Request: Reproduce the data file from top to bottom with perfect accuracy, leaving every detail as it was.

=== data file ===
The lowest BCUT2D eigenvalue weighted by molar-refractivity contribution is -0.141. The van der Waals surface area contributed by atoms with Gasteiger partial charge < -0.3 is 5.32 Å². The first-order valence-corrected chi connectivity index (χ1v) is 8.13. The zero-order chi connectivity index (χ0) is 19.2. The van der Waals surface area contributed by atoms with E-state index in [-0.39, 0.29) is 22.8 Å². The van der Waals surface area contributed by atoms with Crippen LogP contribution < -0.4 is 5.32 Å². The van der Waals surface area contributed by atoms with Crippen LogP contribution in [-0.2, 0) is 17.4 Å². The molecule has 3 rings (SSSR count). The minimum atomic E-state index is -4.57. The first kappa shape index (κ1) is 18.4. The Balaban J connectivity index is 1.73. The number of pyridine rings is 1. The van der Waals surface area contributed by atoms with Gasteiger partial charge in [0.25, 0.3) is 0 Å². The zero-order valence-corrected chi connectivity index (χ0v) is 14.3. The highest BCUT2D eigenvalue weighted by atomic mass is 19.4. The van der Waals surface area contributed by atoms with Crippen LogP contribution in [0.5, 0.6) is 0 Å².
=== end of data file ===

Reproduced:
The lowest BCUT2D eigenvalue weighted by molar-refractivity contribution is -0.141. The van der Waals surface area contributed by atoms with Gasteiger partial charge < -0.3 is 5.32 Å². The first-order valence-corrected chi connectivity index (χ1v) is 8.13. The zero-order chi connectivity index (χ0) is 19.2. The van der Waals surface area contributed by atoms with E-state index in [-0.39, 0.29) is 22.8 Å². The van der Waals surface area contributed by atoms with Crippen LogP contribution < -0.4 is 5.32 Å². The van der Waals surface area contributed by atoms with Crippen LogP contribution in [-0.2, 0) is 17.4 Å². The molecule has 3 rings (SSSR count). The minimum atomic E-state index is -4.57. The first kappa shape index (κ1) is 18.4. The Balaban J connectivity index is 1.73. The number of pyridine rings is 1. The van der Waals surface area contributed by atoms with Gasteiger partial charge in [0.25, 0.3) is 0 Å². The zero-order valence-corrected chi connectivity index (χ0v) is 14.3. The highest BCUT2D eigenvalue weighted by atomic mass is 19.4. The van der Waals surface area contributed by atoms with Crippen LogP contribution in [0.5, 0.6) is 0 Å².